- Katyusha rocket : Specifically a Soviet Second World War area bombardment unguided rocket fired from truck-mounted multiple rocket launchers; generic term for 120-130mm rockets launched either in salvos or from improvised single launchers; succeeded by GRAD rocket
- 8" howitzer : Usually considered the most accurate of howitzers, gradually was displaced, due to its weight and size, by improved 155mm howitzers and guided missiles; towed and self-propelled (SP) versions; U.S. SP version shared chassis with 175mm gun
- 8" naval gun : A heavy naval gun, the point of reference for a heavy cruiser main battery as defined by the Washington Naval Treaty; often considered the heaviest practical caliber for naval gunfire support
- 175mm gun : Vietnam-era long-range U.S. field artillery rifle, outranging Soviet 130mm gun; longer range but smaller shell than 8" howitzer; shared chassis with U.S. 8" howitzer; displaced by guided missiles
- 280mm gun : Add brief definition or description
- Mark 19 (nuclear weapon) : An improved derivative of the W9 nuclear artillery shell, 15-20 kiloton yield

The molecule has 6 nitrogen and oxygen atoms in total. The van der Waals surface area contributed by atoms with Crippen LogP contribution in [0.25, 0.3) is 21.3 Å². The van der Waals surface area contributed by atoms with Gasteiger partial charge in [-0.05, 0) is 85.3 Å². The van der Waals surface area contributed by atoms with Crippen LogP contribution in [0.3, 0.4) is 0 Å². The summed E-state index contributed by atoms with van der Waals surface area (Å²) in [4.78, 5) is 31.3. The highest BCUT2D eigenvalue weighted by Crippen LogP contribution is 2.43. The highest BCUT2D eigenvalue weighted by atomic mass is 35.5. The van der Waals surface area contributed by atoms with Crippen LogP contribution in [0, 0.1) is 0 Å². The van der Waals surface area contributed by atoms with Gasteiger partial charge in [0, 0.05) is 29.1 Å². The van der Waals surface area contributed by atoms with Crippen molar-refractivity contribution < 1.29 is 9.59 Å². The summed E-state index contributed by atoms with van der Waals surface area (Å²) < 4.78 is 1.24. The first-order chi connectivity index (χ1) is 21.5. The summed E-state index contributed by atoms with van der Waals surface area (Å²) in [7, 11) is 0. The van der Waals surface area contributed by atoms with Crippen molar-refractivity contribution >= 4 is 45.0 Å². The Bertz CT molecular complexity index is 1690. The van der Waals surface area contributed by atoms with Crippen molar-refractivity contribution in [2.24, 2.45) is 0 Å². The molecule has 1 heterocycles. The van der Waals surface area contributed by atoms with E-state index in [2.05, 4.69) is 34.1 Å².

- 280mm naval gun : German naval gun caliber used on "pocket battleships" such as Lützow-class (e.g., ), and, in an improved version, battlecruisers of the Scharnhorst-class; later a caliber for the U.S. "atomic cannon" on land
- M270 Multiple Launch Rocket System : A fully-tracked artillery firing platform that carries two munitions pods, containing either six rockets or short-range surface-to-surface missiles, or one MGM-140 ATACMS tactical ballistic missile
- 16"-50 caliber MK 7 naval gun : Main battery guns of the battleships of the U.S. Navy's Iowa-class
- Paris Gun : Add brief definition or description
- 420mm howitzer : Add brief definition or description
- Forward air controller : An individual or team, knowledgeable in both ground and air warfare, who coordinates close air support for a ground unit to which they are responsible
- Fort Sill : Site of the U.S. Army Artillery Center and School
- Deconfliction : The process of avoiding mutual interference, or destruction, among resources under one's control
- Battlefield air interdiction : Air warfare intended to support ground troops, not by direct firepower but interfering with enemy supplies, reinforcements and communications
- Air warfare planning : The set of doctrines and procedures for carrying out all types of air warfare, as an integrated whole
- Brigade Combat Team : Under the restructuring of the United States Army, the main independent tactical unit, replacing the division 105mm and 155mm howitzers principally assigned here
- Fires brigade : Under the restructuring of the United States Army, these units were formed to take the division artillery assets that were not decentralized to the Brigade Combat Teams